Theme & Tracks

Sustainable Business Strategies, Models and Values: Role of MNE Strategy, National Policies and Global Partnerships

Introduction to Conference Theme

Since the advent of the 2030 Agenda for Sustainable Development launched by UN in 2015, there has been a proliferation of national and international strategies to deal with the major socio-ecological challenges that the world is facing today. It is not just the main governmental actors but also stakeholders from society at large that have been coordinating concerted efforts in this direction. The 17 Sustainable Development Goals show the beginning of a political will to find collective solutions towards sustainable growth, through national and international partnerships, and also through the development of integrative models that can consider political, economic, cultural and organizational factors. A return to more traditional values of protecting nature and human beings as the very purpose of life on earth, more in line with ancestral skills and know-how, embodied by natural growth economic models, seems necessary.

Multinational companies, in particular, and all economic actors in a more general way, are looking for theoretical frameworks as well as innovative and responsible practices allowing a better balance between short-term growth and long-term sustainability of the world and of life. The stakes at this level are very high. First, they lie in the development of a greater capacity to move from the stage of discourse on sustainable development to that of practice and implementation at the organizational, political and societal reality of daily life. They also lie in the capacity of major political and economic players to set up partnerships as well as to design concerted and co-constructed strategies that consider the interests of all the stakeholders of a territory or a nation. The challenge here lies in the ability to draw on the knowledge and know-how of indigenous populations, who have long demonstrated better management of the relationship between man and nature than the modern world. For instance, India, which is presently leading the G-20 nations, has taken cognizance of the issues of climate change mitigation and sustainability driven practices, and offers the world LiFE (Lifestyle for Environment) -a behaviour-based movement that draws from India’s rich and ancient sustainable traditions to nudge consumers, and in turn markets, to adopt environmentally conscious practices.

There is a need to reinvent the world of tomorrow through major societal, entrepreneurial and technological innovations, motivated more by the values and virtues of health and peace than by the values of endless exploitation of natural resources, without concern for their conservation and proper use. The challenges also lie in the ability to manage the impact of technological development and digitalization on the involvement of human beings in the workplace and on their mental and emotional health. Finally, all economic and political actors need to manage adversity and global conflicts that destabilize world peace and threaten the sovereignty and survival of peoples and countries.

MESD’ 23 encourages submission of interdisciplinary papers that link practices, disciplines, and knowledge systems to help MNEs to reach Sustainable Development Goals. A variety of conceptual and empirical submissions, drawing on a range of theoretical perspectives and diverse methodologies (case studies, in-depth issue studies, speculative analyses) are welcome.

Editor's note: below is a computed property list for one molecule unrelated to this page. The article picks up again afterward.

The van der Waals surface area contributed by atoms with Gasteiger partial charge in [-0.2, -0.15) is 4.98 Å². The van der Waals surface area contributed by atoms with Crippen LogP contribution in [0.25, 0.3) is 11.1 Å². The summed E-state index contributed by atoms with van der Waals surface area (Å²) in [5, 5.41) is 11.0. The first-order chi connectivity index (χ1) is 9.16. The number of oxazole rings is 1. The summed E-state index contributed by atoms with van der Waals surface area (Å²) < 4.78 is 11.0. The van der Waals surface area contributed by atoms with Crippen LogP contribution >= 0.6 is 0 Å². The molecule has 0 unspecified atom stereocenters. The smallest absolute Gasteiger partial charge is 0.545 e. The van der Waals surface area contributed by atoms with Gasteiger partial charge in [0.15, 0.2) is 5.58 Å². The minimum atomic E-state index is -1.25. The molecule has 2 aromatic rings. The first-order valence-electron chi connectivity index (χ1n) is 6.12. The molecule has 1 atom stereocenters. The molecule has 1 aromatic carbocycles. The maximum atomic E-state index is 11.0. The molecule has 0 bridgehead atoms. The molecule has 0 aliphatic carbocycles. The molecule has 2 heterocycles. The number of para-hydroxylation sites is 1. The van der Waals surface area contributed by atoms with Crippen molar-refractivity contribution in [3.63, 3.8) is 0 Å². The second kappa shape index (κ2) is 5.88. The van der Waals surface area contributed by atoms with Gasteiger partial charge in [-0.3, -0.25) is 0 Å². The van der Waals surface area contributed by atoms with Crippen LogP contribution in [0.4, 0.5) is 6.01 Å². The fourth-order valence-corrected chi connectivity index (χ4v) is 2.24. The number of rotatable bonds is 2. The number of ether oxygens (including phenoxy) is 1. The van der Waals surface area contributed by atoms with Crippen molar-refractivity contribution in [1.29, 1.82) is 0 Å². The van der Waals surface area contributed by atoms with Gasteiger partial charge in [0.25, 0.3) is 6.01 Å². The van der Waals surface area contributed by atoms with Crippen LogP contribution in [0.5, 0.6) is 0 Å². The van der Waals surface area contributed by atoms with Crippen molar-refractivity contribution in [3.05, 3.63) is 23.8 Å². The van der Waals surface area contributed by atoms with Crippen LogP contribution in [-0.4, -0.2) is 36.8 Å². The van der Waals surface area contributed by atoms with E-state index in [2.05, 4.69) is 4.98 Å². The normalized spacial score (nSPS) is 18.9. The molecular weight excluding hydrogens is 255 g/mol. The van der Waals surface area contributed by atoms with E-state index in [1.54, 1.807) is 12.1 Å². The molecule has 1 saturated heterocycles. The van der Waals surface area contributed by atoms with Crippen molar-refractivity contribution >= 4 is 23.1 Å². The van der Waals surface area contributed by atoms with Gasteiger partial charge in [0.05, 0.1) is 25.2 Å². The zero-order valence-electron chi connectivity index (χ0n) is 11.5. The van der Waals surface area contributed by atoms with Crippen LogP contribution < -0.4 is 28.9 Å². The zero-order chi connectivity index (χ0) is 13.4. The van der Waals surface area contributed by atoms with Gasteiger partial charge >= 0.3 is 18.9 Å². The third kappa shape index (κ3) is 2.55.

Conference Tracks

The list of topics is indicative only and authors are encouraged to submit papers that deal with the broad stated theme of the conference.

Track 1: Multinational Enterprises and Sustainable Development Goals (SDGs)

  • People, planet, peace and prosperity
  • Sustainability and Emerging market MNEs
  • Technology and Sustainable Business Models
  • Investment in Affordable and clean energy
  • Poverty and inequality
  • Health and well-being
  • Education

Track 2: National Policies and Sustainable Development

  • Industry, innovation and infrastructure
  • Circular economy
  • Technology and innovation systems
  • Innovations to tackle sustainability challenges
  • Investing in people
  • Environmental policies
  • Institutional environment
  • Trade and FDI policies

Track 3: Sustainability and Indigenous Knowledge Systems

  • Indigenous knowledge and biodiversity
  • Indian Knowledge System
  • Cultural-social dimensions of science and technology
  • Indigenous knowledge transmission
  • Responsible consumption
  • Biopiracy

Track 4: International Partnerships for Sustainable Development

  • India’s G-20 Presidency
  • Voice of Global South in Sustainable Development
  • Regional integration
  • Bilateral and multilateral agreements
  • Digital technologies in global sustainability innovations

Track 5: Sustainability and Global Value Chains

  • Covid-19 and reorientation of supply chains
  • Building resilient Global Value Chains
  • Sustainable production and supply chain
  • (De)globalization and corporate global sustainable strategy

Track 6: Environmental, Social and Governance (ESG): Concerns and Compliance

  • Corporate governance, CSR and ethics
  • Corporate governance frameworks
  • Climate change and carbon emissions
  • Responsible Investment
  • Disclosure practices
  • Greenwashing

Track 7: Start-up ecosystem, Unicorns and Sustainability

  • Sustainable entrepreneurship
  • Energy transition
  • Entrepreneurial ecosystems
  • Digitalization
  • Using AI to address climate changes
  • Green unicorns

Track 8: Art, Aesthetics and Sustainable Transformation

  • Aesthetic responsibility of organizations
  • Art and sustainable development
  • Creative industries and value creation
  • Sensitive skills and citizen behaviour
  • Aesthetics and value creation
  • Aesthetic experience and organizational change